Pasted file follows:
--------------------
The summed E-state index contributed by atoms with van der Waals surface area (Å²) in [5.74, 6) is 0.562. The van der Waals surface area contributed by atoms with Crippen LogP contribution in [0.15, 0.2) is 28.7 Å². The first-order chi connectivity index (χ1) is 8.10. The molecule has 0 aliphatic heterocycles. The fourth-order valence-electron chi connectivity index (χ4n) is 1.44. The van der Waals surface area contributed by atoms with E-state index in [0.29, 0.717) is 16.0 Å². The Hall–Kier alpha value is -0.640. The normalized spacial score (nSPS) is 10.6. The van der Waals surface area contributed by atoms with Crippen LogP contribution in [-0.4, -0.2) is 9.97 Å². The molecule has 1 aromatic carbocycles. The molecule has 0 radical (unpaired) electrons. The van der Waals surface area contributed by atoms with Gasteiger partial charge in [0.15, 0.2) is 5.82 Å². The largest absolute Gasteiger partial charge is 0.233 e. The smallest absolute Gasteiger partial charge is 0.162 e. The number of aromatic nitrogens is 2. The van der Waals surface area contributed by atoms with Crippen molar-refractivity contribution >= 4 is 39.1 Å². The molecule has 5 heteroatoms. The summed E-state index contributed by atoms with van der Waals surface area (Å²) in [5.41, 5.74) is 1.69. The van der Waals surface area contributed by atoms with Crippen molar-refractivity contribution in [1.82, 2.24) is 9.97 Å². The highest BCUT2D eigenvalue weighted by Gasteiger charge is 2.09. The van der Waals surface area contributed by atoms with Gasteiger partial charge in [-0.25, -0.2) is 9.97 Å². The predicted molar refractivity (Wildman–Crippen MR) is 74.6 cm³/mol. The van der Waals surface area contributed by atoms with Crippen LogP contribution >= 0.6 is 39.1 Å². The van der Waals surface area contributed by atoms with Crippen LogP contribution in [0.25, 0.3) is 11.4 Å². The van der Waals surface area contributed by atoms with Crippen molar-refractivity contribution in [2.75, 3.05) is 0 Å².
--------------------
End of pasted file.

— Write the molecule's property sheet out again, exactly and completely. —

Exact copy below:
The summed E-state index contributed by atoms with van der Waals surface area (Å²) in [5.74, 6) is 0.562. The van der Waals surface area contributed by atoms with Crippen LogP contribution in [0.15, 0.2) is 28.7 Å². The first-order chi connectivity index (χ1) is 8.10. The molecule has 0 aliphatic heterocycles. The fourth-order valence-electron chi connectivity index (χ4n) is 1.44. The van der Waals surface area contributed by atoms with E-state index in [0.29, 0.717) is 16.0 Å². The Hall–Kier alpha value is -0.640. The normalized spacial score (nSPS) is 10.6. The van der Waals surface area contributed by atoms with Crippen LogP contribution in [-0.4, -0.2) is 9.97 Å². The molecule has 1 aromatic carbocycles. The molecule has 0 radical (unpaired) electrons. The van der Waals surface area contributed by atoms with Gasteiger partial charge in [0.15, 0.2) is 5.82 Å². The largest absolute Gasteiger partial charge is 0.233 e. The smallest absolute Gasteiger partial charge is 0.162 e. The number of aromatic nitrogens is 2. The van der Waals surface area contributed by atoms with Crippen molar-refractivity contribution >= 4 is 39.1 Å². The molecule has 5 heteroatoms. The summed E-state index contributed by atoms with van der Waals surface area (Å²) in [5.41, 5.74) is 1.69. The van der Waals surface area contributed by atoms with Crippen molar-refractivity contribution in [1.82, 2.24) is 9.97 Å². The highest BCUT2D eigenvalue weighted by Gasteiger charge is 2.09. The van der Waals surface area contributed by atoms with Gasteiger partial charge in [-0.25, -0.2) is 9.97 Å². The predicted molar refractivity (Wildman–Crippen MR) is 74.6 cm³/mol. The van der Waals surface area contributed by atoms with Crippen LogP contribution >= 0.6 is 39.1 Å². The van der Waals surface area contributed by atoms with Crippen LogP contribution in [0.25, 0.3) is 11.4 Å². The van der Waals surface area contributed by atoms with Crippen molar-refractivity contribution in [2.75, 3.05) is 0 Å².